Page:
The present farmers have kept on a family owned block of land and have I believe had a good balance of producing suckler beef at a small profit up to now. They have kept up the fences and hedges and maintained the land in good order as well as having work outside of the farm which I say good luck to them.
They are not looking for handouts but the reality is that the costs are now so high that when the BPS and small environmental payment disappears then the farm will be making far too great a loss to continue.

However it doesn't really matter if it is 50 acres or 500 acres in a similar type of farming on marginal but important land for the environment, it cannot be made to work unless the price of beef rises significantly (unlikely) or there is another scheme that supports the environmental benefits to give enough income. These small farms do perform an important function to help keep the rural economy working.
 
I think many of you have misunderstood what and why I started this thread.

@Formatted how much are you going to pay in rent for this land?
How far are you prepared to drive at least once every day and more when calving to check the stock?
How much do you think you will need in capital to buy the stock and have the minimum amount of machinery you will require to run this 50 acres?

The present farmers have kept on a family owned block of land and have I believe had a good balance of producing suckler beef at a small profit up to now. They have kept up the fences and hedges and maintained the land in good order as well as having work outside of the farm which I say good luck to them.
They are not looking for handouts but the reality is that the costs are now so high that when the BPS and small environmental payment disappears then the farm will be making far too great a loss to continue.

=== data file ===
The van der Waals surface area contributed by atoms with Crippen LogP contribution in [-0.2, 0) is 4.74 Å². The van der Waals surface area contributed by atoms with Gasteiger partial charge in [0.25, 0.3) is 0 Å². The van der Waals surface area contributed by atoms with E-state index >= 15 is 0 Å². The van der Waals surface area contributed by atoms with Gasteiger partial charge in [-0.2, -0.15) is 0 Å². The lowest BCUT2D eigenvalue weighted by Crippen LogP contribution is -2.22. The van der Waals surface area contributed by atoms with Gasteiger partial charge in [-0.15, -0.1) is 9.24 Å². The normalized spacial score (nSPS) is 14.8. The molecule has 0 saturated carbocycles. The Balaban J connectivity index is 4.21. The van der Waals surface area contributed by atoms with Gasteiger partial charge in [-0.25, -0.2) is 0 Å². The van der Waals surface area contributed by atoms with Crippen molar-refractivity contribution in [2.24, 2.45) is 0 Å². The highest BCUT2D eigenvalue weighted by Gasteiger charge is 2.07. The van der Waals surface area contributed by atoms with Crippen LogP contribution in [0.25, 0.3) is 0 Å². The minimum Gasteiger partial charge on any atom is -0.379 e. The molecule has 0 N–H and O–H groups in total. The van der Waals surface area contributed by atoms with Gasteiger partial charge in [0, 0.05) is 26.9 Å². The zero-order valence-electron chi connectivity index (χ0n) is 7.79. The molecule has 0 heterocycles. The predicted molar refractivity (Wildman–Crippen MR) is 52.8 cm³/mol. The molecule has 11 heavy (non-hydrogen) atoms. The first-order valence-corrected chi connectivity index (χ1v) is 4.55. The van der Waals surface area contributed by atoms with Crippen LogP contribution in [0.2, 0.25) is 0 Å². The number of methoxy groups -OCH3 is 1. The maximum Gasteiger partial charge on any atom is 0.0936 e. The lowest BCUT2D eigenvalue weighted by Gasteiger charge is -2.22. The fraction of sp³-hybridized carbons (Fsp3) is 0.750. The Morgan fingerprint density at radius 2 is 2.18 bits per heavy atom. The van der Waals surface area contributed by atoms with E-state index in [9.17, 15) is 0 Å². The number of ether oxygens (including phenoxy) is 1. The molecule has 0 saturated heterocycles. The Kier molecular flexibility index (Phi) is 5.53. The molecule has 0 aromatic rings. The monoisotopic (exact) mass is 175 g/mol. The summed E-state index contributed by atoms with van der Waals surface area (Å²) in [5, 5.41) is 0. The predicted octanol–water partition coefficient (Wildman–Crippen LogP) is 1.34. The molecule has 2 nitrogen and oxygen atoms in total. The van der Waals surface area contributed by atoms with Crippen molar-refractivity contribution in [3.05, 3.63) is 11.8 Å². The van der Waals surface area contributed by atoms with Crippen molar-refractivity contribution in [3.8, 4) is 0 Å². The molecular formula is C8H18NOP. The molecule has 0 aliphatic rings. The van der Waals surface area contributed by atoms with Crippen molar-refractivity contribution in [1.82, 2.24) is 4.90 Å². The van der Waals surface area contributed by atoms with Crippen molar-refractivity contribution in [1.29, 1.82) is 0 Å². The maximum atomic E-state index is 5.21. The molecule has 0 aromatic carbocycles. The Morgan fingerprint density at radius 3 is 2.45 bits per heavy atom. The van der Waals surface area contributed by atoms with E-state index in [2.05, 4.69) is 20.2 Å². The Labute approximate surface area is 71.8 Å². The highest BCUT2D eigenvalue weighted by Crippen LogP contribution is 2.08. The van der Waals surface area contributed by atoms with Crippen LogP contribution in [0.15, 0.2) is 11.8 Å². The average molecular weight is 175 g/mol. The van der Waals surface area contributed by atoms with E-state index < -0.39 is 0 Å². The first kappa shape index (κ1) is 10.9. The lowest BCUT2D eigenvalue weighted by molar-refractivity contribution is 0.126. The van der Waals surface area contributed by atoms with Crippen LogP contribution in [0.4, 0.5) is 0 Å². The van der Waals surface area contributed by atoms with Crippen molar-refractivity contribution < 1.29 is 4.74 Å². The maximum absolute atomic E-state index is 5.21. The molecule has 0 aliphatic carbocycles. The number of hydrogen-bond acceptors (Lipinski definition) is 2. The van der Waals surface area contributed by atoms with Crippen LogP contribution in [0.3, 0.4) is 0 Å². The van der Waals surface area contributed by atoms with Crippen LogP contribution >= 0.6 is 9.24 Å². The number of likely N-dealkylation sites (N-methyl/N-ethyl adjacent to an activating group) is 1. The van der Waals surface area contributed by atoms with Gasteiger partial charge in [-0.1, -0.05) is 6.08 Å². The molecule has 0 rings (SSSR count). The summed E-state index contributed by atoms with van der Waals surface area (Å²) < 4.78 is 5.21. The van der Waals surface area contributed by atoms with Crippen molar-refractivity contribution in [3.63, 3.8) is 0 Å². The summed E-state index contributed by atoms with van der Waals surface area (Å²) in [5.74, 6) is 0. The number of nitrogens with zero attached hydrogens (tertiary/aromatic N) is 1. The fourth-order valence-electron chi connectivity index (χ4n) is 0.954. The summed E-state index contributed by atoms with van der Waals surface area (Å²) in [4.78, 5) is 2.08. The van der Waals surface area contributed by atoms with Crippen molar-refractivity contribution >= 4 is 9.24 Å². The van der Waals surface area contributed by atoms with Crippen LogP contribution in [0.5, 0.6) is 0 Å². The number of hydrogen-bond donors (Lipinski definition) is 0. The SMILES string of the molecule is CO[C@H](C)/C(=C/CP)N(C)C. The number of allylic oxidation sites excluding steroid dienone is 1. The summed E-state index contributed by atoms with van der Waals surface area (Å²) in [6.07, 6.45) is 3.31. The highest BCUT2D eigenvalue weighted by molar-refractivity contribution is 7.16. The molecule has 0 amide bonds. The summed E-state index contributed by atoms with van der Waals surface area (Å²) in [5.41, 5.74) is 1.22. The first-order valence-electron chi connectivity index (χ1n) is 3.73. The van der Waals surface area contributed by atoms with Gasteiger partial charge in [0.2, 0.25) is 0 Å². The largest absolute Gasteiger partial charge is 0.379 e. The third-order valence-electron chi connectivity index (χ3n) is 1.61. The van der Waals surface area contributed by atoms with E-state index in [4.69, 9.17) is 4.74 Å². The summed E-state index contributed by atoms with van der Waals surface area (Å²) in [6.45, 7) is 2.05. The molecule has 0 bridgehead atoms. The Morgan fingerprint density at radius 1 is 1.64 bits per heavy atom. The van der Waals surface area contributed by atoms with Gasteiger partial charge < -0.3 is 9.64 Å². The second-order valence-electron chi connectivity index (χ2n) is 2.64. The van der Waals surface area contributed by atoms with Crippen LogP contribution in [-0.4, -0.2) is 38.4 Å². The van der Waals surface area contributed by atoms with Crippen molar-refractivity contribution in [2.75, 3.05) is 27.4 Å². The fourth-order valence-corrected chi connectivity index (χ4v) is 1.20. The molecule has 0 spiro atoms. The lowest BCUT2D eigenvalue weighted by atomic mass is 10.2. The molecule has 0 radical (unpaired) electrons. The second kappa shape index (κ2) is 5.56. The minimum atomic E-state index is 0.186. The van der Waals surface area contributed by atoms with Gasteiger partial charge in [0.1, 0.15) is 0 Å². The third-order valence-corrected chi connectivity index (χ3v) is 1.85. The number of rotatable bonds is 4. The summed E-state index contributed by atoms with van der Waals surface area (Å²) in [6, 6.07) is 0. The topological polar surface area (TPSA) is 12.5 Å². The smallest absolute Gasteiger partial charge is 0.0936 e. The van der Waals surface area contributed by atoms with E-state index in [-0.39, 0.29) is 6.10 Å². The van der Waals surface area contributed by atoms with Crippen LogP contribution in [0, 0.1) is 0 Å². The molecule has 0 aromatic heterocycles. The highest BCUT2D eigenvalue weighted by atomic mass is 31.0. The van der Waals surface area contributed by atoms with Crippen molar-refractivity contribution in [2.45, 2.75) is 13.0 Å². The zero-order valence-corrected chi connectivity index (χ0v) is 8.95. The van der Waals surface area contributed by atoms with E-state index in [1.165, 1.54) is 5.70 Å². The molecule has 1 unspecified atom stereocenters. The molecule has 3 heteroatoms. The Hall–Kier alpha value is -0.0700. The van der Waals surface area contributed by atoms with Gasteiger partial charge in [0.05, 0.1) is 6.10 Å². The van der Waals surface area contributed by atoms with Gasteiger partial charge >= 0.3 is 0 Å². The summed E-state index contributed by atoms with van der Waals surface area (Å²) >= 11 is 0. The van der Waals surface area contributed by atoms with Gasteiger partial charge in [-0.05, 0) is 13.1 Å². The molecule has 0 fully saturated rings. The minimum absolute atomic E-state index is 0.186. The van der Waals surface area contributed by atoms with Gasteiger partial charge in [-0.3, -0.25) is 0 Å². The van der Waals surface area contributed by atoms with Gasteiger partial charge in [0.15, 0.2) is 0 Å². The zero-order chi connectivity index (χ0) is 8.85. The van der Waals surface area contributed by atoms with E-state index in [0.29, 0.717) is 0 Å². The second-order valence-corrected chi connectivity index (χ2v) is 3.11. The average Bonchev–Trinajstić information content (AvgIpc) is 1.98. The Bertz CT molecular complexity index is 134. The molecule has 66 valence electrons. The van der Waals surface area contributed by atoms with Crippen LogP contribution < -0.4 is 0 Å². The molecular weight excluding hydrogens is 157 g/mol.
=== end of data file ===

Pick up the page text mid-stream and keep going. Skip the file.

However it doesn't really matter if it is 50 acres or 500 acres in a similar type of farming on marginal but important land for the environment, it cannot be made to work unless the price of beef rises significantly (unlikely) or there is another scheme that supports the environmental benefits to give enough income. These small farms do perform an important function to help keep the rural economy working.

You last point is very true!
 

BrianV

Member
Livestock Farmer
Most of us on here will have started out as dog & stick farmers with a small acreage one tractor & some second hand old machinery, if we allow all our small farms to disappear do you really think any young chap (unless dad owns half the parish) would be able to provide the machinery let alone stock for a 3 or 4 hundred acre farm if he could possibly find one to rent.
Agricultural collages are simply providing staff for large estates who often end up living in tied cottages with little hope of ever farming in their own right.
 

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Man fined £300 for bonfire-related waste offences

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Written by William Kellett from Agriland

court-640x360.jpg
A man has pleaded guilty at Newtownards Magistrates’ Court to waste offences relating to a bonfire next to the electrical sub-station on the Circular Road in Newtownards, Co. Down.

Gareth Gill (51) of Abbot’s Walk, Newtownards pleaded guilty to two charges under the Waste and Contaminated Land (Northern Ireland) Order 1997, for which he was fined £150 each and ordered to pay a £15 offender’s levy

On June 25, 2018, PSNI officers went to Gill’s yard, where they found a large amount of waste consisting of scrap wood, pallets, carpet and underlay.

Discussion with Northern Ireland Environment Agency (NIEA) officers confirmed the site...